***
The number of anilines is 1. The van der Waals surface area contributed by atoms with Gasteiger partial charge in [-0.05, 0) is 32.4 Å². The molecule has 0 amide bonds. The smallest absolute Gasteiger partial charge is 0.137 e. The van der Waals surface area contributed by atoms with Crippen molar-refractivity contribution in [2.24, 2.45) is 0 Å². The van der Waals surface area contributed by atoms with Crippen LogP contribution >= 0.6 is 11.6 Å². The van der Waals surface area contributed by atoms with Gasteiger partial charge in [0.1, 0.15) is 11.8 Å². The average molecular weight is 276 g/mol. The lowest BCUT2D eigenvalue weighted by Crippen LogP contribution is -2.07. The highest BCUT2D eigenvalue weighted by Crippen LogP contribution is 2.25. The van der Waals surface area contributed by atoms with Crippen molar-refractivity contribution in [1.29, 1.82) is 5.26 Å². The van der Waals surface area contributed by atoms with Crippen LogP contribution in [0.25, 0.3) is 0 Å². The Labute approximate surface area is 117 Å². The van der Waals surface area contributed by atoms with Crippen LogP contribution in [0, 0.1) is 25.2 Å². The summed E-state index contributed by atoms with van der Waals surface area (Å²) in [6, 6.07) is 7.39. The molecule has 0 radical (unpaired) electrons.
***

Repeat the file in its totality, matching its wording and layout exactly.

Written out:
The number of anilines is 1. The van der Waals surface area contributed by atoms with Gasteiger partial charge in [-0.05, 0) is 32.4 Å². The molecule has 0 amide bonds. The smallest absolute Gasteiger partial charge is 0.137 e. The van der Waals surface area contributed by atoms with Crippen molar-refractivity contribution in [2.24, 2.45) is 0 Å². The van der Waals surface area contributed by atoms with Crippen LogP contribution >= 0.6 is 11.6 Å². The van der Waals surface area contributed by atoms with Gasteiger partial charge in [0.1, 0.15) is 11.8 Å². The average molecular weight is 276 g/mol. The lowest BCUT2D eigenvalue weighted by Crippen LogP contribution is -2.07. The highest BCUT2D eigenvalue weighted by Crippen LogP contribution is 2.25. The van der Waals surface area contributed by atoms with Crippen molar-refractivity contribution in [1.29, 1.82) is 5.26 Å². The van der Waals surface area contributed by atoms with Crippen LogP contribution in [0.25, 0.3) is 0 Å². The Labute approximate surface area is 117 Å². The van der Waals surface area contributed by atoms with Crippen LogP contribution in [0, 0.1) is 25.2 Å². The summed E-state index contributed by atoms with van der Waals surface area (Å²) in [6, 6.07) is 7.39. The molecule has 0 radical (unpaired) electrons.